In June 2009, with the completion of the acquisition of Stogit and Italgas, Snam Rete Gas brought together the entire infrastructure in the gas sector (transportation, regasification, storage and distribution). This led to the creation of an integrated player, a leader in continental Europe in terms of the capital invested for regulatory purposes (RAB, Regulatory Asset Base) with outstanding skills and infrastructure comprising the latest technology.

The success of the Stock Exchange placement in 2001 had already confirmed the distinctiveness of a history that began in 1941 when, during the war, the natural gas "adventure" began.

The history

On 30 October 1941 the Ente Nazionale Metano (the National Gas Board, established in 1940), Agip, the Regie Terme di Salsomaggiore and the Società Anonima Utilizzazion e Ricerca Gas Idrocarburati (Surgi) set up the Società Nazionale Metanodotti (Snam) for the construction and operation of pipelines, and the distribution and sale of gas. The share capital was fixed at 3 million lire.

During war, natural gas becomes a crucial source of energy for Italy: huge amounts of steel, despite being essential for the war effort, were allocated to the construction of the first pipeline, that brought to Lodi and Milan gas from the wells at Salsomaggiore (PR). This was the so-called "ring of Milan", 13 km long, and starting from the decompression cabin at Rogoredo and supplying the distributors of natural gas for cars, which at that time ran only on charcoal or  natural gas. The gas pipeline network that in 1948 extended over a total of 257 kilometres, by 1950 already exceeded 700 km, rising to a total of 2000 km in 1952.

The development of natural gas accompanied the rebirth and growth of Italian industry, with the construction of pipelines that delivered natural gas to meet the energy needs of the country from the Po Valley, the North Sea, North Africa and Russia,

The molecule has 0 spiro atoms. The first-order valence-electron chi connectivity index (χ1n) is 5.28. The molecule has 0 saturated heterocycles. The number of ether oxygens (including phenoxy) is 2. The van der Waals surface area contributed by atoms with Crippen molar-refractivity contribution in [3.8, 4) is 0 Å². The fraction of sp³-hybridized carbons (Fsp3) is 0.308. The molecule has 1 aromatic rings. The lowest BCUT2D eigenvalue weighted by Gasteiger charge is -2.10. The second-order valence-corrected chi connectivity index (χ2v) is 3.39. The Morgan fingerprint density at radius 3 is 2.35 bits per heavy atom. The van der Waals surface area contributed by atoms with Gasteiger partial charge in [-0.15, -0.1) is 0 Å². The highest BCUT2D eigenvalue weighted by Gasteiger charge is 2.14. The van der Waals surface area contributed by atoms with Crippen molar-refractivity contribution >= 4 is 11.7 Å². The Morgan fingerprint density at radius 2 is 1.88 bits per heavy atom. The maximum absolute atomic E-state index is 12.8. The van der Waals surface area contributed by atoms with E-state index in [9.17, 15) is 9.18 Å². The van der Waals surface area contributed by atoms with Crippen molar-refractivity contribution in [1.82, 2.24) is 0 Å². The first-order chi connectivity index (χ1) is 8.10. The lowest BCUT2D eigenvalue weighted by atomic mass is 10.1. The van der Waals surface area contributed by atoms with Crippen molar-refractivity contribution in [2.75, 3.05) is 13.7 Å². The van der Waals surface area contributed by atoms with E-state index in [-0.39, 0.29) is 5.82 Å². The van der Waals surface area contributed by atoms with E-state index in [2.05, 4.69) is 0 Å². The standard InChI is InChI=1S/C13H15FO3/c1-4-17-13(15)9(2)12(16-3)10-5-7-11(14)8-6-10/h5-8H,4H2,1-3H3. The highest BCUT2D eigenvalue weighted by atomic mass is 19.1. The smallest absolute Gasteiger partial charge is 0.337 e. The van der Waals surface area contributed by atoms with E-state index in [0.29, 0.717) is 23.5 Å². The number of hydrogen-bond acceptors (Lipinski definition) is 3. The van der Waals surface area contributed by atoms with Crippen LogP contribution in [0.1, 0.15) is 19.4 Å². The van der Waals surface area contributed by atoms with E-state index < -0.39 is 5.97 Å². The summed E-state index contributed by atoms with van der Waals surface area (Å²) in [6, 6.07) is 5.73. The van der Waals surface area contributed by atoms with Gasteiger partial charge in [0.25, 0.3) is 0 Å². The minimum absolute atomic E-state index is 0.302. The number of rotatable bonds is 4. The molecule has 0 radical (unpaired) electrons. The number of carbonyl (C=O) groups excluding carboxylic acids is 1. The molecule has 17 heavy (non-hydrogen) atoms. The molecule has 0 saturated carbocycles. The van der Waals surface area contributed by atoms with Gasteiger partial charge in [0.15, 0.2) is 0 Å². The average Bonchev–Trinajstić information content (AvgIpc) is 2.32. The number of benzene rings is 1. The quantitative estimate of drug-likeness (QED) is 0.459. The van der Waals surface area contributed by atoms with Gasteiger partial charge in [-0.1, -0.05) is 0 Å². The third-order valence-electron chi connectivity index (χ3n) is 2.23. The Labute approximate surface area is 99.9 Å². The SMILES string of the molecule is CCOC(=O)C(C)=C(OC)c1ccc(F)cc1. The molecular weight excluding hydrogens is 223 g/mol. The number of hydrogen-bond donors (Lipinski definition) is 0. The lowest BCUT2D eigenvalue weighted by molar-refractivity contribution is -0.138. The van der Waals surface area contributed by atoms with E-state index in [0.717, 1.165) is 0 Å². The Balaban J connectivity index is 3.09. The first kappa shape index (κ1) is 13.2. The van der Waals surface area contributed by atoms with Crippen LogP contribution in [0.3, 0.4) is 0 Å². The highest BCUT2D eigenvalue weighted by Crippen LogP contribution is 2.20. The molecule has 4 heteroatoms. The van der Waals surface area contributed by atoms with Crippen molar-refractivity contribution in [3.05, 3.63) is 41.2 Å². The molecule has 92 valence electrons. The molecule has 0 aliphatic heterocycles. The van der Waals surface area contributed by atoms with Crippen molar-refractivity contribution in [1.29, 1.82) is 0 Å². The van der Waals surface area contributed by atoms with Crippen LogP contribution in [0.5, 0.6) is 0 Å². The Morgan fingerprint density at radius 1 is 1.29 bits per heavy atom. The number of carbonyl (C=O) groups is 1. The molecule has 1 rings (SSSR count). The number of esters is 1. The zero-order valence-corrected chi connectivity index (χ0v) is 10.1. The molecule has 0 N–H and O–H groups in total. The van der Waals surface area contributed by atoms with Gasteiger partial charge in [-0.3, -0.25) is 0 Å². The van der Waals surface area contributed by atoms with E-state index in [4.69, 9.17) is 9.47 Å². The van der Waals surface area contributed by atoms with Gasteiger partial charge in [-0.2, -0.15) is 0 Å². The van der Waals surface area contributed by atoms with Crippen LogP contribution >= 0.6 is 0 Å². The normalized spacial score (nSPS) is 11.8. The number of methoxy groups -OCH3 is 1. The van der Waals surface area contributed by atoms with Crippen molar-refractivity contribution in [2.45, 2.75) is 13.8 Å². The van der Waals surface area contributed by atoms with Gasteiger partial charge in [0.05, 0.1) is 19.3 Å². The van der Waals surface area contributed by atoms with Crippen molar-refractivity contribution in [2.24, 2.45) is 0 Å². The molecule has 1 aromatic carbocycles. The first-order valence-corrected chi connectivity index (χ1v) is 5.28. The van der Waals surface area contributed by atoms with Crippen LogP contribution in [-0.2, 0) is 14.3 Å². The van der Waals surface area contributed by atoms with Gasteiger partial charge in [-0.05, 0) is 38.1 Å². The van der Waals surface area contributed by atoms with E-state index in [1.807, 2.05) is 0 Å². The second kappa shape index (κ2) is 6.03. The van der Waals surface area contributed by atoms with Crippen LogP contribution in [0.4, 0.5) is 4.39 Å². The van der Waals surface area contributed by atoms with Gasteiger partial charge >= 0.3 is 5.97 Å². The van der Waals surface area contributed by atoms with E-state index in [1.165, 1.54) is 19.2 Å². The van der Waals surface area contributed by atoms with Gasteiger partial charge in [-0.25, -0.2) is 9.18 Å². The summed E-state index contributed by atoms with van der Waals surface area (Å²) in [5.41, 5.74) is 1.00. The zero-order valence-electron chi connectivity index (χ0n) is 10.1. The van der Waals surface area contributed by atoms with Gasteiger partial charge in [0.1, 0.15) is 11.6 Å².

In 1961 creation of a natural gas infrastructure for southern Italy got underway. Construction began on two major gas pipelines. The first brought to Terni and Rome the gas discovered in the province of Chieti and the second delivered gas from Basilicata to the Apulian coast.

Between the sixties and the eighties is the network of pipelines across the country quadrupled and continues to expand. In 1960 there were some 4,600 kilometres of pipeline, almost all in the Po Valley. Ten years later, at 8,000 kilometres the network had reached national dimension and, in 1980 totalled nearly 15,000 km, covering almost the entire country.

In 1974 gas began to arrive from Russia and Holland. The gas from fields in Siberia, after travelling thousands of miles through the first Russian gas pipeline, including nearly 400 in Italy, arrived at Sergnano (CR). In 1974 a new 830 km-long pipeline entered service for the importation into Italy of gas from the Groningen field (Netherlands).

Snam built the 1420 km-long Transmed gas pipeline, which is unique of its kind, to transport gas from Algeria to Sicily and then to Lombardy, in addition to more than 1,000 kilometres by sea or outside of Italy. More than 40 constructions sites, 2500 men, one million tons of steel, 190 km of sea crossed: these are just some of the significant numbers from the project.